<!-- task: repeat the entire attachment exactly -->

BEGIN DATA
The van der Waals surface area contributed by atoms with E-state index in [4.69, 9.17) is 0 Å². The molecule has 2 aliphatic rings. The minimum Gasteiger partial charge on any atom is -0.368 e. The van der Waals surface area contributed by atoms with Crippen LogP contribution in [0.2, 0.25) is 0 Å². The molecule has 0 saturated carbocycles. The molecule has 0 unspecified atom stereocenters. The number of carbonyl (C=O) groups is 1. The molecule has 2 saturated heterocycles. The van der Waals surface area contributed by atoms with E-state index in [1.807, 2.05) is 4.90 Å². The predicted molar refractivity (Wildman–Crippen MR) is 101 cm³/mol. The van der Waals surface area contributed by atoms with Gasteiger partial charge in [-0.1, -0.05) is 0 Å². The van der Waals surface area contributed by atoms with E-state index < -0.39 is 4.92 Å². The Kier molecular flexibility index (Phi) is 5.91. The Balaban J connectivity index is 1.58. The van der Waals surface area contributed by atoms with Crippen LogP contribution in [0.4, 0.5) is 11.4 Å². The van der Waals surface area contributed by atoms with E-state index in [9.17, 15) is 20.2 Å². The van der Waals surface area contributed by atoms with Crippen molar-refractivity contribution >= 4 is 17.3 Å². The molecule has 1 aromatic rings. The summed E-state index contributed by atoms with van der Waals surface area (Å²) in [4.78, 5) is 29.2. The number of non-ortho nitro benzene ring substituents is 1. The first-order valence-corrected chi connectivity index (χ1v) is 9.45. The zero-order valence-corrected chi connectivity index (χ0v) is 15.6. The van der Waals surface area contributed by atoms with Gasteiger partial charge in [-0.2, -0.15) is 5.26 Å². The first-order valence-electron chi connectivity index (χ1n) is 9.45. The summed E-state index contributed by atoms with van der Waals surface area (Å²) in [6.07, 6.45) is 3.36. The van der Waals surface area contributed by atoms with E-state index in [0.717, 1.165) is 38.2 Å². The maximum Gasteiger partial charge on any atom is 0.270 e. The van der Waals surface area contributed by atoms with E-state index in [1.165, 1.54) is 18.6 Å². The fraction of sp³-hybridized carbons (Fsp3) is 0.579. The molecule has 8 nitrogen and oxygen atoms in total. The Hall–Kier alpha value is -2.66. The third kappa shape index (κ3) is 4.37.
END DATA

The van der Waals surface area contributed by atoms with E-state index in [4.69, 9.17) is 0 Å². The molecule has 2 aliphatic rings. The minimum Gasteiger partial charge on any atom is -0.368 e. The van der Waals surface area contributed by atoms with Crippen LogP contribution in [0.2, 0.25) is 0 Å². The molecule has 0 saturated carbocycles. The molecule has 0 unspecified atom stereocenters. The number of carbonyl (C=O) groups is 1. The molecule has 2 saturated heterocycles. The van der Waals surface area contributed by atoms with E-state index in [1.807, 2.05) is 4.90 Å². The predicted molar refractivity (Wildman–Crippen MR) is 101 cm³/mol. The van der Waals surface area contributed by atoms with Gasteiger partial charge in [-0.1, -0.05) is 0 Å². The van der Waals surface area contributed by atoms with E-state index < -0.39 is 4.92 Å². The Kier molecular flexibility index (Phi) is 5.91. The Balaban J connectivity index is 1.58. The van der Waals surface area contributed by atoms with Crippen LogP contribution in [0.4, 0.5) is 11.4 Å². The van der Waals surface area contributed by atoms with E-state index in [9.17, 15) is 20.2 Å². The van der Waals surface area contributed by atoms with Crippen molar-refractivity contribution >= 4 is 17.3 Å². The molecule has 1 aromatic rings. The summed E-state index contributed by atoms with van der Waals surface area (Å²) in [4.78, 5) is 29.2. The number of non-ortho nitro benzene ring substituents is 1. The first-order valence-corrected chi connectivity index (χ1v) is 9.45. The zero-order valence-corrected chi connectivity index (χ0v) is 15.6. The van der Waals surface area contributed by atoms with Gasteiger partial charge in [-0.2, -0.15) is 5.26 Å². The first-order valence-electron chi connectivity index (χ1n) is 9.45. The summed E-state index contributed by atoms with van der Waals surface area (Å²) in [6.07, 6.45) is 3.36. The van der Waals surface area contributed by atoms with E-state index in [0.717, 1.165) is 38.2 Å². The maximum Gasteiger partial charge on any atom is 0.270 e. The van der Waals surface area contributed by atoms with E-state index in [1.165, 1.54) is 18.6 Å². The fraction of sp³-hybridized carbons (Fsp3) is 0.579. The molecule has 8 nitrogen and oxygen atoms in total. The Hall–Kier alpha value is -2.66. The third kappa shape index (κ3) is 4.37.